Rent Relief

Rent prices are on the decline in Houston, but not for long

Rent prices are on the decline in Houston, but not for long

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Complexes that stayed dry during the massive natural disaster have now been slammed with applications for new occupants. Many are willing to pay top-dollar to get into a livable apartment. Photo courtesy of Houston Apartment Association

Abodo Apartments released its newest rent report, analyzing rental price trends from September to October. But, as we all know, monthly trends are somewhat volatile (especially in times of natural disasters like Hurricane Harvey) and don’t always tell the true story. Although it’s important to keep up with monthly trends, quarterly trends really start to tell a story about a local market, such as Houston.

As the fourth quarter begins, Abodo examined trends in the Houston rental market to take a close look at how the fast-growing city stacks up against the rest of the country. So, what happened in the Houston rental market last quarter, and what should we expect to happen in the wake of Hurricane Harvey?

Here are the findings:

  • Rent prices in Houston decreased from July to the end of September by 12.65 percent.
  • The median price of a one-bedroom apartment in Houston in July was $1,184.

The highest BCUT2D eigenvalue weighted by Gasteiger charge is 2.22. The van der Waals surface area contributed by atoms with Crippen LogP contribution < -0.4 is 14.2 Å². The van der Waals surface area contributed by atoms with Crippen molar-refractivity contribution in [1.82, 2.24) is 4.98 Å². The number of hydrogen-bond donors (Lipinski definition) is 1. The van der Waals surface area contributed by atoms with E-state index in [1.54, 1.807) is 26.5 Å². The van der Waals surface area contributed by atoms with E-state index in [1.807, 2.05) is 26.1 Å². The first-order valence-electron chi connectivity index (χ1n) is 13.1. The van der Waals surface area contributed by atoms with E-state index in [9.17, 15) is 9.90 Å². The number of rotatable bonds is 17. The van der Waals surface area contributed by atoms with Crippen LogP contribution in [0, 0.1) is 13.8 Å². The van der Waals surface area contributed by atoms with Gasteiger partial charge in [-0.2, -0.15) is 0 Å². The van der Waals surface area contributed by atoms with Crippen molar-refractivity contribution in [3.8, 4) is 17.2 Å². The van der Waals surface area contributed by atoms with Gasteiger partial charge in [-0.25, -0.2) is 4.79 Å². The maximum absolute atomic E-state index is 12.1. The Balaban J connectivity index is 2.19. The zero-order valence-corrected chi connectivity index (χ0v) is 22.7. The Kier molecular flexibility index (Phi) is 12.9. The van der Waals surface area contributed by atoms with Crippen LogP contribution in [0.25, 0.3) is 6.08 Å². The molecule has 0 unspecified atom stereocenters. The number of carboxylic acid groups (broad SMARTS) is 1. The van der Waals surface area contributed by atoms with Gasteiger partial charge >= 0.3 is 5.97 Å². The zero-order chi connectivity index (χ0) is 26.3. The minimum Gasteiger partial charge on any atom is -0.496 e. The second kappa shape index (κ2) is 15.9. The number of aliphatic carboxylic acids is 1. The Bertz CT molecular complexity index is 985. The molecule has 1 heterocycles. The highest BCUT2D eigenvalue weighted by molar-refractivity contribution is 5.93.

• The median rent price of a one-bedroom apartment in Houston as of the end of September was $1,051.
  • The median rent price of a two-bedroom apartment in Houston as of the end of September was $1,217.
  • Houston ranks as the 33rd most expensive rental market in the country.

What does this tell us about the rental market in Houston going forward? Relief for renters in Houston was in progress, as the city saw some of the largest decreases in Q3; however, in the wake of Hurricane Harvey, expect rent prices to rise once again. Complexes that somehow stayed dry in the city during the massive natural disaster have now been slammed with applications for new occupants, and many people are willing to pay top-dollar to get into a livable apartment. This, in itself, will bring higher rent prices and a “landlord’s market” all across the city.

With all that said, Abodo anticipates that rent prices in Houston will reverse from the Q3 trends and take a turn for the worst for renters. Demand is high. Supply is low. And a huge number of apartments need massive repair to become livable once again. Until the supply catches up with the demand, it’s likely that renters will see large increases in available units.

To gather this data, Abodo Apartments aggregates and analyzes data from the millions of verified listings on abodo.com. Each listing is paired with a five-digit ZIP code, and within each ZIP code, Abodo calculates the average price of one-bedroom apartments that are currently available for rent within a specified time period.